While some oral testimony that was offered suggested Lagarde may have been Algonquin, the only document offered as evidence was the Father Brunet letter, and to Chadwick, it was persuasive.
“Based upon all the evidence, and in particular the new evidence of correspondence between Father Brunet to the Bishop of Montréal dated 1845… I am satisfied, on the balance of probabilities, that Thomas Saint Jean dit Laguarde is an Algonquin Ancestor,” wrote Chadwick in his March 31, 2013 decision.
The Da Vinci Code connection
Coburn said that when he came across Chadwick’s written decision, he was baffled and decided he needed to examine the letter himself.
He couldn’t find a copy, as it wasn’t made public. He asked the AOO for it but the organization refused.
During CBC’s investigation, Coburn mentioned that he had Googled the text of the letter, which directed him to Templar Sanctuaries in North America, published in 2016, which Coburn described as a “strange” history book about the Knights Templar, a secretive society of Masons.
Coburn didn’t buy the book, but CBC ordered it. The author, it turns out, is Bill Mann.
Templar Sanctuaries in North America contains a photo of the letter, and describes how Mann got it and how it fits into his peculiar view of the Knights Templar and their role in the history of North America. At the time, Mann was the grand historian of the Sovereign Great Priory of Canada, the governing body of the Knights Templar, and the book is part of his series on the group.
The book claims that through a complex series of secret codes, paintings and maps, Mann has identified the location of a sacred vault “where the major portion of the lost treasure of the Templars remains to this day.” (It’s somewhere in Montana.) He also claims to have discovered that the descendants of Jesus and Mary Magdalene are secretly hiding out in Montana, “mingled with the Blackfoot.”
Lagarde and Father Brunet’s letter play a starring role in the book. Mann explains that the letter not only confirms Lagarde’s lineage but also says that he is “a member of the Masons,” just like Mann.
“Was there some hidden Native American/Masonic connection to my family lineage?” Mann wondered in the book. He even suggests that Lagarde may himself have been a descendant of Jesus and Mary Magdalene.
In the foreword, Mann said he aspired to be the next Dan Brown, author of the wildly popular conspiracy thriller The Da Vinci Code, which is based on alternative religious history that supposes Jesus and Mary Magdalene conceived a child. Mann told CBC he believes that 90 per cent of the historical claims made in The Da Vinci Code are accurate and he incorporates some of them in his own writings.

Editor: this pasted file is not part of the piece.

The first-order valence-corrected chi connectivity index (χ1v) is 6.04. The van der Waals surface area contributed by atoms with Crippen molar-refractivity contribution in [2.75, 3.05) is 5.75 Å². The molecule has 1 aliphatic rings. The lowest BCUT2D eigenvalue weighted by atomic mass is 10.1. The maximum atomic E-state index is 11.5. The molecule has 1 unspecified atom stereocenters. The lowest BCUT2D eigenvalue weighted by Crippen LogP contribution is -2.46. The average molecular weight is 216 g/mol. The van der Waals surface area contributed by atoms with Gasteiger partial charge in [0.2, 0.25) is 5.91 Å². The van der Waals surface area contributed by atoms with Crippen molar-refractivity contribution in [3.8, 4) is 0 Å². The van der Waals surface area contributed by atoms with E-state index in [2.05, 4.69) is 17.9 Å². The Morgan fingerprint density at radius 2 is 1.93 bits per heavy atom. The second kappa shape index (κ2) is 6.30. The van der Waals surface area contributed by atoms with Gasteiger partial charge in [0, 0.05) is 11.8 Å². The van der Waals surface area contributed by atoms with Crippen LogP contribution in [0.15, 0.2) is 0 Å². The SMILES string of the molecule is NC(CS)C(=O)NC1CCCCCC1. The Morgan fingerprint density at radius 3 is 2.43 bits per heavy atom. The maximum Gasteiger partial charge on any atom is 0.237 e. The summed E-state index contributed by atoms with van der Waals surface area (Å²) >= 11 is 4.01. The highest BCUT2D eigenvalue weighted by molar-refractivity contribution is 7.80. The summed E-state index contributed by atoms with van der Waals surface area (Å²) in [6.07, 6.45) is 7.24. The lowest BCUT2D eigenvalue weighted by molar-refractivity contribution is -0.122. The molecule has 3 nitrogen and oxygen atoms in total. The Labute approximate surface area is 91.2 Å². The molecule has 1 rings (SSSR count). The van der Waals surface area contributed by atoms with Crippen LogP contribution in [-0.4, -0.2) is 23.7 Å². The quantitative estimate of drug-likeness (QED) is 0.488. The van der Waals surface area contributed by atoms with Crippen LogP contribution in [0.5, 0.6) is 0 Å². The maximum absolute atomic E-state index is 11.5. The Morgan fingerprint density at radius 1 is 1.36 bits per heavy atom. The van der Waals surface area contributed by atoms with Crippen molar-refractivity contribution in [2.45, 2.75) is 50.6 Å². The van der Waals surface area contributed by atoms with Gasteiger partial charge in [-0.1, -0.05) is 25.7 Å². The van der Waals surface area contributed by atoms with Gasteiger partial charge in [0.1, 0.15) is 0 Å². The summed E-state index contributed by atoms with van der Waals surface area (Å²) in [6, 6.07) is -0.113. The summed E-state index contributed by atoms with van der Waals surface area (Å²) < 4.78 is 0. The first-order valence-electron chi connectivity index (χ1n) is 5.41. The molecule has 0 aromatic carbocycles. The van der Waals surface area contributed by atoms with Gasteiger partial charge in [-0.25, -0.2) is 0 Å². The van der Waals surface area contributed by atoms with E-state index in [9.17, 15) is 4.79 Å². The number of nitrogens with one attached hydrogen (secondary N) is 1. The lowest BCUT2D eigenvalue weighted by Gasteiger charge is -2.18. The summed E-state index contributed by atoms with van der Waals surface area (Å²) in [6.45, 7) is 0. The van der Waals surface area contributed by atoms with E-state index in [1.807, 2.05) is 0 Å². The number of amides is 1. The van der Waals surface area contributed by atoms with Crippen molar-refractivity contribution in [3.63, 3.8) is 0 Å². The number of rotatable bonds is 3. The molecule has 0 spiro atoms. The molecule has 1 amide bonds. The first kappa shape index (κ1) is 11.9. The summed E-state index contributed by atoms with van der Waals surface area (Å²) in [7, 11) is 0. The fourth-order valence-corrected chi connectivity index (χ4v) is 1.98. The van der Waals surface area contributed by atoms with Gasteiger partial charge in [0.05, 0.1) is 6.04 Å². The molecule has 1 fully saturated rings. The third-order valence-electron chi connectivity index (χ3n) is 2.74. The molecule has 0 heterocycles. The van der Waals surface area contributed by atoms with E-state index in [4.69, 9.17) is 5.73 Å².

Coburn said he was stunned to learn that it was Mann, the author of conspiracy theory books, who had discovered the Father Brunet letter and provided it to the Lagarde committee. That fact alone ought to be a red flag, Coburn said.
Animal velum and an imaginary diocese
The letter that appears in Mann’s book is what was provided to the 2013 hearing ㅡ supposedly a photo of the original document.
Mann told CBC he has seen the original, which was being stored in the home of someone who, like Mann, was Algonquin and a Templar Knight. Mann said he couldn’t reveal where the document is or who has it, as he’s sworn to secrecy.
He said to his eye, the original appeared to have been written on animal velum.
Mark McGowan, a University of Toronto historian who specializes in Canadian Roman Catholic history, says that claim is surprising given that paper was common in 1845.
“I’ve examined thousands of documents over my career and I’ve never seen something in a Canadian context that would be written in the 1840s on animal velum,” he said.
In the letter, Father Brunet says the bishop sent him “to evangelize in the distant regions of the North West from the… diocese of Saint Sulpice.”
“There’s actually never been a diocese of Saint Sulpice in Canada,” McGowan said.
Finally, McGowan said the Father Brunet letter stands apart from the hundreds of letters he’s read between priests and bishops because of its perfunctory tone. He said typically, a priest would begin a letter to the bishop with “Your excellency” and end it with “In Christ” or “I remain your faithful servant.”
In the Father Brunet letter, he launches in without a greeting and ends by merely signing his last name.
“That’s really unusual,” said McGowan, adding that the letter “does have a smell to it.”
Handwriting all wrong
CBC wanted to analyze the handwriting to see if it matched that of the Father Brunet of history. The letter only refers to him by his last name.
The most likely “Brunet” appears to be Alexandre Augustin Brunet, who served as a missionary priest in the Ottawa River Valley beginning in January 1845, meaning he would have been in the area where “Father Brunet” purportedly met Lagarde in June of that year.
CBC found a church record that said Alexandre Augustin Brunet baptized one of Thomas Lagarde’s children on Sept. 2, 1845, making it clear that they knew each other.
CBC provided samples of the handwriting of Alexandre Augustin Brunet and the Father Brunet letter about Lagarde to Shabnam Preet Kaur, a handwriting expert with Docufraud Canada.